There has been a lot of discussion around the mid-range shot and a weird war against analytics due to this. In the playoffs, the mid-range shot becomes more important than ever as teams try to deny either the paint or the 3-point line. There are different “types” of mid-range shots though and a clear example of this would be to look at how Anthony Davis and Jimmy Butler get their buckets.
Take a look at Anthony Davis’ shot chart in Game 4. His only mid-range make was a 17-footer. Now, the context of that 17-footer was huge. The Heat did everything in their power to deny AD easy post-ups and forced him to catch the ball far from the paint. On that shot, AD had the ball with maybe two seconds left on the shot clock and drilled a fadeaway bomb to extend the Lakers’ lead to five late in the third quarter. In a game of such slim margins, hitting those shots is the difference between being a champion and second place. He’s been making tough middies with the shot clock winding down the entirety of the playoffs, but that wasn’t the case in the regular season. His efficiency from the mid-range has spiked during the playoffs. In the regular season, he shot 35% from that area and in the playoffs, that number has increased to 51%. The mid-range shot is not dead by any means, especially in the playoffs.
Jimmy Butler had one of the best finals performances in NBA history, scoring and assisting on 73 points for this team, the most since Walt Frazier in 1970. There is a lot of hooplah around the fact that Butler didn’t attempt a single 3-pointer and people are now anointing him as the Mid-Range Messiah, but these people are creating a narrative that shouldn’t exist. The reason that the Heat found so much success with Butler in Game 3 was because they were able to surround him with four shooters and have him drive into the paint on the same side Duncan Robinson was on. This meant that the Lakers couldn’t help off and double team him. Coach Vogel also had his team constantly switch and go under the screens on Butler to make him shoot mid-range shots, but Miami’s counter was to set screens even lower than the 3-point line. This meant that Butler would get floaters, which are still mid-range shots, but they aren’t the 20-foot Carmelo Anthony jumpers that most people are painting them out to be. Take a look at Butler’s Game 3 shot chart here:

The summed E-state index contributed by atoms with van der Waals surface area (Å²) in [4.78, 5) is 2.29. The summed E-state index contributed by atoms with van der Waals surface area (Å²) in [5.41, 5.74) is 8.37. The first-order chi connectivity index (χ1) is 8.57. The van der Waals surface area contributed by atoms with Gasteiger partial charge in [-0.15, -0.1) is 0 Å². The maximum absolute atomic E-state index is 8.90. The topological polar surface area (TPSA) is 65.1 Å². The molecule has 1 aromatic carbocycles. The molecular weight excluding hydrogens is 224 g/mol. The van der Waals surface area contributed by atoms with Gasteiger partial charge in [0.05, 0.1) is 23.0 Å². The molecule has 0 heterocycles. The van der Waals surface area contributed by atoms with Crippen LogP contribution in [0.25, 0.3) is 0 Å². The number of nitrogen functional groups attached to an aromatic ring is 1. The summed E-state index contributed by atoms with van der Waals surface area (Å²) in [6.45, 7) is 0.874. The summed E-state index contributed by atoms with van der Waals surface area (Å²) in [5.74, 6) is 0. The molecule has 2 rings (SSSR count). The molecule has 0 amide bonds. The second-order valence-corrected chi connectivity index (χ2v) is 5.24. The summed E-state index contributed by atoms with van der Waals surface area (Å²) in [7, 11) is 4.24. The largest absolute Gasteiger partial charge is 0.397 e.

Butler’s furthest shots made were an 18-footer and a 16-footer. The average distance of his mid-range shots made was a whopping 11 feet. For reference, the free-throw line is 15 feet from the basket. Those two shots made just outside of the restricted area were actually layups. Another thing to note is that Butler is one of the best foul drawers that the game has ever seen. During the regular season, Butler had a .693 FTr (Free-Throw rate, this is the number of free-throws a player shoots per shot attempt). In the playoffs, he has a .679 FTr. That would be the 3rd best mark in the league, only behind Montrezl Harrell (.829) and Dwight Howard (.796). Considering that Butler has played triple the amount of minutes of Harrell and Howard, it’s quite a feat. Players high on this list are either centers or superstars and Jimmy’s .679 FTr dwarfs Anthony Davis’ .514 FTr and even James Harden’s .509 FTr. He’s made 145 Free-Throws in the playoffs and 120 shots. Coach Spoelstra is utilizing Butler’s strengths as a foul drawer and getting him as close to the basket as possible. He’s not hitting mid-range jumpers like Kevin Durant or even Anthony Davis (during this year’s playoff run) so let’s just end this narrative that mid-range is the savior of the Heat and that Jimmy is the new face of the middy.
Now take a look at his shot chart in Game 4.